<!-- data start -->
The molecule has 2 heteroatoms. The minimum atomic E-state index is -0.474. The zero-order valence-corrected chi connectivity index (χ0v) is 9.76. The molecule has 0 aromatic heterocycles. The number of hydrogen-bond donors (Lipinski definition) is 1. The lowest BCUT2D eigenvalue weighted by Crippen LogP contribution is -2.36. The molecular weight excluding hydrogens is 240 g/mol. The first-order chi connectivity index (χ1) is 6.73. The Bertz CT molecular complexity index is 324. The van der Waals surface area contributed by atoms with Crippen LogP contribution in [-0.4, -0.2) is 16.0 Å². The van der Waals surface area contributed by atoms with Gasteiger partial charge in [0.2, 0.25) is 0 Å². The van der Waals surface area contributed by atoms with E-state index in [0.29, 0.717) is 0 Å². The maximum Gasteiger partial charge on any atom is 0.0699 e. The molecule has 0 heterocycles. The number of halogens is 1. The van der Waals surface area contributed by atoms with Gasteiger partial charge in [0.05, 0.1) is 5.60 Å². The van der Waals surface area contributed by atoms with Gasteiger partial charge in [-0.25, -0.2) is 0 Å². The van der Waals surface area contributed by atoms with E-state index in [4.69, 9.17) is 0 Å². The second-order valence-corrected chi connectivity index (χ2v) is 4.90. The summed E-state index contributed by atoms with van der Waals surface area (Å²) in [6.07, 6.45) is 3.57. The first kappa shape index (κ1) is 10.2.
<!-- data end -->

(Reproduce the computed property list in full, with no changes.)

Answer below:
The molecule has 2 heteroatoms. The minimum atomic E-state index is -0.474. The zero-order valence-corrected chi connectivity index (χ0v) is 9.76. The molecule has 0 aromatic heterocycles. The number of hydrogen-bond donors (Lipinski definition) is 1. The lowest BCUT2D eigenvalue weighted by Crippen LogP contribution is -2.36. The molecular weight excluding hydrogens is 240 g/mol. The first-order chi connectivity index (χ1) is 6.73. The Bertz CT molecular complexity index is 324. The van der Waals surface area contributed by atoms with Crippen LogP contribution in [-0.4, -0.2) is 16.0 Å². The van der Waals surface area contributed by atoms with Gasteiger partial charge in [0.2, 0.25) is 0 Å². The van der Waals surface area contributed by atoms with E-state index in [0.29, 0.717) is 0 Å². The maximum Gasteiger partial charge on any atom is 0.0699 e. The molecule has 0 heterocycles. The number of halogens is 1. The van der Waals surface area contributed by atoms with Gasteiger partial charge in [0.05, 0.1) is 5.60 Å². The van der Waals surface area contributed by atoms with Gasteiger partial charge in [-0.25, -0.2) is 0 Å². The van der Waals surface area contributed by atoms with E-state index in [4.69, 9.17) is 0 Å². The second-order valence-corrected chi connectivity index (χ2v) is 4.90. The summed E-state index contributed by atoms with van der Waals surface area (Å²) in [6.07, 6.45) is 3.57. The first kappa shape index (κ1) is 10.2.